You can also advocate for yourself is by asking your higher-ups their priorities. If you have many tasks to complete and your manager asks you to handle even more jobs, take this opportunity to practice self-advocacy. In this situation, ask your manager something like this – Can you please help me understand the priority? Or What is the deadline? and so on. 

Doing this allows you to advocate for yourself in the workplace without being assertive. You are just asking a question for clarification. Likewise, it shows that you’re organized. Asking them to prioritize shows that you care about your job enough to monitor your tasks. In addition, it also tells that you’re making sure you complete those assignments to the highest level of quality and on schedule. 

Sometimes, it can be intimidating to have this kind of conversation with the higher-ups, but remember, lack of self-advocacy triggers more problems like burnout, severe stress, anxiety, etc. All of these can negatively impact employee productivity and performance. 

Remind yourself that you have leverage. 

What Are the Barriers to Advocating for Yourself in The Workplace?

The sad reality is that there will be barriers to advocating for yourself, both internally and externally. According to Mirza, implicit bias can play a significant role in self-advocating.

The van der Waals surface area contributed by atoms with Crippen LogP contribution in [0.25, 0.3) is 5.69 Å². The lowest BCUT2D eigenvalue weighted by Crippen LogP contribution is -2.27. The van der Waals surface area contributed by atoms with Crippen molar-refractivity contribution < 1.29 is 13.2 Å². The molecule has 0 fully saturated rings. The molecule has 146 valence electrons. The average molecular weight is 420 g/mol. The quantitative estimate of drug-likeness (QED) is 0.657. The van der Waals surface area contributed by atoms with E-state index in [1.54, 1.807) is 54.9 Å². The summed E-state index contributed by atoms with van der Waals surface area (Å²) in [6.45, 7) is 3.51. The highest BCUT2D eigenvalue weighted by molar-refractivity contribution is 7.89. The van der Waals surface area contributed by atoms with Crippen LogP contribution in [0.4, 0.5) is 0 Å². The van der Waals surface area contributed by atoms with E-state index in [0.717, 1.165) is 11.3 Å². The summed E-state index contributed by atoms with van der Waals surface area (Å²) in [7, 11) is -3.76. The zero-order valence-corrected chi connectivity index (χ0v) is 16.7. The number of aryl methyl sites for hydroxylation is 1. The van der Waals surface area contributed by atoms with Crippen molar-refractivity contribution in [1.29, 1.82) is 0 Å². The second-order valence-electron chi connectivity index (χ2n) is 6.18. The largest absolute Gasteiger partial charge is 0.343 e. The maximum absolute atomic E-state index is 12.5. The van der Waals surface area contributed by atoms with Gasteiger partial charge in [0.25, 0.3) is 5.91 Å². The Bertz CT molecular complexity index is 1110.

When we picture ourselves through a biased lens, we may feel compelled to advocate for ourselves. And if we are biased toward others, we may ignore critical aspects of a person’s identity that maybe they need more support. Each of us should reflect internally and notice our behaviors to recognize these biases. 

Once done with the reflections, you can start working on identifying, learning from, and correcting that bias in future interactions. 

Mirza said the phrase “easier said than done” perfectly suits self-advocacy. So, if advocating for yourself doesn’t come naturally, it will take some time to achieve it. But that’s fine, be patient with yourself and trust the process. 

In the meantime, Mirza recommends taking a “fake it till you make it” approach. Self-advocacy is like a muscle. It would be best if you exercised it consistently to develop self-esteem. 

Practice internal monologue. Instead of saying, I can’t, I am not good enough, or they won’t appreciate this, say these phrases positively to I can, I will, I am good enough, or they will like this or that

Again, this will not happen naturally but strive to catch yourself in the act of doubting yourself and your skills.